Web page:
Richard Allen is a member of the National Motorsports Press Association. His weekly column appears in The Mountain Press every Wednesday.

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4 Responses to “Team Hendrick in the pits and other Michigan notes”

  1. Larry Says:
    August 18th, 2008 at 9:16 am

    Jeff Gordon reminds me of Junior, last year, each time a mistake was made on pit road, the result being was to fire/ replace a pit crew member. Now Jeff Gordon decides to chastise his pit crew as they being not only responsible for a bad pit stop but ultimately being responsible for a bad race…but, hey, lets not forget there was enough blame to go around as he also laid sufficient blame on his spotter. The only person who has not received blame this year has been the “infamous” Jeff Gordon. When the Hendricks team was “on a roll” last year, all was well with the world and the rightful team was implanted into its rightful place…at the top of the NASCAR world. Now, one year later, with Carl Edwards and (former Hendricks castoff) Kyle Busch dominating the racing scene, the supposed Hendricks “dream team” is not winning every race as was presumed in the pre-season…all is now NOT well in the world of NASCAR. How dare a Hendricks cast-off and a (heaven forbid) FORD dominate the CUP series. I remember in the past few seasons, listening to Mark Martin on the radio after a “less than stellar” pit stop saying to his crew, “hey guys, don’t worry, we’ll get it back, heavens knows I have run into the wall enought to cost us races and points.” You don’t hear that “team” concept over the radio at Hendricks…only blame, and usually in one direction. It will be intriguing to see just “who” is to blame should the “infamous” 24 not make the chase.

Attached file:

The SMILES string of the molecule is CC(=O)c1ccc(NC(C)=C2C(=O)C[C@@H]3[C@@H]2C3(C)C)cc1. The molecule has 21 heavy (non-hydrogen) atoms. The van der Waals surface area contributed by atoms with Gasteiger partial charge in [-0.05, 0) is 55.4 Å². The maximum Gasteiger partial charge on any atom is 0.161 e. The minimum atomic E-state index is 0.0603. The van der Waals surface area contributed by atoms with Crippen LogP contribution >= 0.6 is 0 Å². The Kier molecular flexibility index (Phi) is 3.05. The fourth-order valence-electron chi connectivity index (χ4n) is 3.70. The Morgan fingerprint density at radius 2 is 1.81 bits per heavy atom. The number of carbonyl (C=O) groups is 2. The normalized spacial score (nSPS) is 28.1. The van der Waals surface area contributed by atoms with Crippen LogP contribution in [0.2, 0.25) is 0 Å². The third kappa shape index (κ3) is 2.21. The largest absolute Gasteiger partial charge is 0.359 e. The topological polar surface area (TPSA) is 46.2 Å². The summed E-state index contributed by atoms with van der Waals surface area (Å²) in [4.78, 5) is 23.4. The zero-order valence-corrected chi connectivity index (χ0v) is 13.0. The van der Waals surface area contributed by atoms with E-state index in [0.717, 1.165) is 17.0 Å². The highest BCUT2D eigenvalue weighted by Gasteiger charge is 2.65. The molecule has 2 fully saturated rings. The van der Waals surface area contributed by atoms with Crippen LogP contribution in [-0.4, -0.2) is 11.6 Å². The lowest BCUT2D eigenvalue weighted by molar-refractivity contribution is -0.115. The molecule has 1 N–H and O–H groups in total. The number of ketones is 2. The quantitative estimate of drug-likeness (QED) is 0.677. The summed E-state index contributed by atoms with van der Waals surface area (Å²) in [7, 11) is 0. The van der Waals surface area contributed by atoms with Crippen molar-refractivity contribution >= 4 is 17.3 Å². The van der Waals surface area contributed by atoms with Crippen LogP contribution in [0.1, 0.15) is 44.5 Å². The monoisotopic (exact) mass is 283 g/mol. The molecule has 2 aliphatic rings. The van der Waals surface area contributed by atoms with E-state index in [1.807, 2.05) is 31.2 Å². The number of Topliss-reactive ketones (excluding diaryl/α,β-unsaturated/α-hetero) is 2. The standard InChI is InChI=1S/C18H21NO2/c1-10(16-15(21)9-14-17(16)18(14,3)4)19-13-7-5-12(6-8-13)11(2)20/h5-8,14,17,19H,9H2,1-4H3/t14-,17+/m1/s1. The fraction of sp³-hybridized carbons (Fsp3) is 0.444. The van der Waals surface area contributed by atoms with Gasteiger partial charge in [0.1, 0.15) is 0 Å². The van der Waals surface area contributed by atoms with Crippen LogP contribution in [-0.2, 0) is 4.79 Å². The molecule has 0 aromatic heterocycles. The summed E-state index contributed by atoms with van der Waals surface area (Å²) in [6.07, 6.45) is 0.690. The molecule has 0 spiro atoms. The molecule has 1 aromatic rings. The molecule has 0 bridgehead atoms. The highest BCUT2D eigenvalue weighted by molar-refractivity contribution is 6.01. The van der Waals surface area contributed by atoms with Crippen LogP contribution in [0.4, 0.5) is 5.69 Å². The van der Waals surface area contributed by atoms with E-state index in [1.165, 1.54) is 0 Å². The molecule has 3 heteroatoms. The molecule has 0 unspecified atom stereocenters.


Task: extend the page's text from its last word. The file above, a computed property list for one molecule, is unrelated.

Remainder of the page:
2. Callaway Says:
    August 18th, 2008 at 12:06 pm

    Racing runs in cycles what was unbeatable last year is beatable this year and next year luck will shine on others who are prepared. But lets not get ahead of the Chase too far all it takes is the points being shuffled when it starts and someone getting a lucky at the right time and it’s anyone’s ballgame. I’m not a Jeff Gordon follower but trying to make him look smaller certainly doesn’t diminish his accomplishments or make posters look larger in their nitpicking. Last time I checked Hendrick has 3 cars in the top 10 and I’m sure there are many in the garage that would jump at the chance to be in that kind of a slump.

  3. the Old Guy Says:
    August 18th, 2008 at 12:22 pm

    Once again, the “Jr’s” found a way to lose another race.

    Seems that no one has explained to them the concept of…

    “It’s not how you start or run early in the race, it’s how you finish.”

    Is there anyone out there who didn’t know that Carl knew what KB’s strategy would be?

    It’s coming down to the wire. The two best in NASCAR will battle it out for the championship.

    Kudo’s to Davaid Ragan. It’s not if he will win a race now, but when.

    As concerns Jeff Gordon………

    And, finally, it’s “Hendrick”, there is no “s” at the end. Rich has it right. I don’t know why everyone else can’t get it.

  4. earl lewis Says:
    August 20th, 2008 at 9:11 am

    if junior wants to win races, he needs to lose eury jr. eury jr is his downfall. jr has not done a thing with eury jr (9 yrs to be exact with that piece of crap). jimmie j has done proven himself. and jeff g has. junior is the THIRD WHEEL. jr will be replaced, if he does not start doing something. that name is gonna only carry him so long! i do not believe jeff g and rick h will keep jr 5 yrs!! i say this because jeff g owns half of hendrick motorsports and jimmie j. jr better wake up!!!